And a nice, friendly welcome from the Girls of Mama Racha, where I happen to be at the moment, walking half an hour from my apartment on an overcast, cool day, cool enough to wear the Boulder, Colorado sweatshirt I bought in Boulder, Colorado a couple of weeks ago.
I’ve been back in Buenos Aires five days; the ships of my wife and I passed in the night: she left for Quito the day before I arrived from the States, so we have another week apart added onto the three weeks I spent in Boulder. Our apartment is quiet (especially after the weeks spent in the company of nine-year-old and six-year-old girls, who take squealing with delight — over anything at all that interests them — to new, previously unknown, decibels. Our pretty little white cat Sophie has taken to sleeping at the foot of our bed, on my wife’s side, so I do have a bright companion these dark, lonely nights.
I am not able to attach the notion of home to anyplace in the United States, although I was born there and lived there, essentially, for the first forty years of my life. When there, I enjoy the comfort of a known language, which allows me to tease waitresses, chat amiably with store clerks, understand the bus route, know what words on menus represent in terms of food, read signs, and meander thoughtlessly and without complications through the day, because language does not interfere with even simple things.
Yet, regardless, I feel alienated from that world, feeling more like a tourist just passing through than someone who belongs. I find life in the States to be easy, but not interesting. If you have enough money (which really isn’t all that much, no matter what investment bankers want you to think), then America offers an easy life, the accessibility of virtually anything at anytime, things work, most places are clean and safe, it’s a great place to go shopping, and of late even the food is nearly without competition from other cuisines.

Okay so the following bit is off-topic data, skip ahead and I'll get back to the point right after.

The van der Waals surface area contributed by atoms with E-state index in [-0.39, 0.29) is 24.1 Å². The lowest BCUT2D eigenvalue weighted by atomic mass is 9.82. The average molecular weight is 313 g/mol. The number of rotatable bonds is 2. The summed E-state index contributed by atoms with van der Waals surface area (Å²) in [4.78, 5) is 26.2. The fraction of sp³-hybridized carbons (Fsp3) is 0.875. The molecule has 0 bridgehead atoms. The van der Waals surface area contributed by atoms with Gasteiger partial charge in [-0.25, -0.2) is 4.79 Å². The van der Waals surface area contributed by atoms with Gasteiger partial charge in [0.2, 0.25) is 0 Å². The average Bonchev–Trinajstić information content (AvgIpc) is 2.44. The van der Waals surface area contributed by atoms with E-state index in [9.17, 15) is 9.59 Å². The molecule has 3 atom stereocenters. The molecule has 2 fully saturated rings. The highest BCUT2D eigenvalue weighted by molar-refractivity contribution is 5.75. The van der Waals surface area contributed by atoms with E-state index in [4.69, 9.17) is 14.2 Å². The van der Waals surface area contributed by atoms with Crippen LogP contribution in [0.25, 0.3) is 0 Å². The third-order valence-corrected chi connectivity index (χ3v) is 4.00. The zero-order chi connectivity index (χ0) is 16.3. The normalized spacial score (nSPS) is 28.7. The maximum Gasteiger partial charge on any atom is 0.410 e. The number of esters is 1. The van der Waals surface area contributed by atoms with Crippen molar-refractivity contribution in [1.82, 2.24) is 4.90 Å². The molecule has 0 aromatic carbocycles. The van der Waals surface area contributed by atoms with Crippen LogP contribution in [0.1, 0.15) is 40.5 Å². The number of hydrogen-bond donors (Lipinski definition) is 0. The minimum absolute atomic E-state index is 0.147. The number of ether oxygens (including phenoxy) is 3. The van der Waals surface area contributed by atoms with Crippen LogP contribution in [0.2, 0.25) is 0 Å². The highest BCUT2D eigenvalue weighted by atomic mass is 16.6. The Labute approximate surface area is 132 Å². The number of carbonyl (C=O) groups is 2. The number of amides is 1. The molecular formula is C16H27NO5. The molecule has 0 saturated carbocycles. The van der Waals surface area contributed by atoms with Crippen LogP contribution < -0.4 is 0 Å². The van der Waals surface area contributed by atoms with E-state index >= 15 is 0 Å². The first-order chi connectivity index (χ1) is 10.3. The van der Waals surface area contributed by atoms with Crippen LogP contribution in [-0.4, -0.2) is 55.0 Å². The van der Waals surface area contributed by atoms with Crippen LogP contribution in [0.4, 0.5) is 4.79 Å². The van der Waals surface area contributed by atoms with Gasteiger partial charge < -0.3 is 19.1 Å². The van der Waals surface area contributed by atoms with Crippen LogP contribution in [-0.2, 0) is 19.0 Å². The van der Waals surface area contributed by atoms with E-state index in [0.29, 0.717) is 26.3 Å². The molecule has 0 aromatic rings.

My life in a variety of foreign places these last twenty-plus years feels more familiar to me than any life I’ve lately experienced in the States. When I am there, in America, I feel estranged, even within the bloat of familiarity.
Although maybe if my stuff was there? What makes me comfortable coming home is finding my things — books, art, bits and pieces of decor, my work tools, my clothes — waiting for me. Without these surroundings, I may as well be in some hotel, even if I am in the quite nice home of my daughter and her family.
This is not about anything. I’m just musing before making myself go back to work.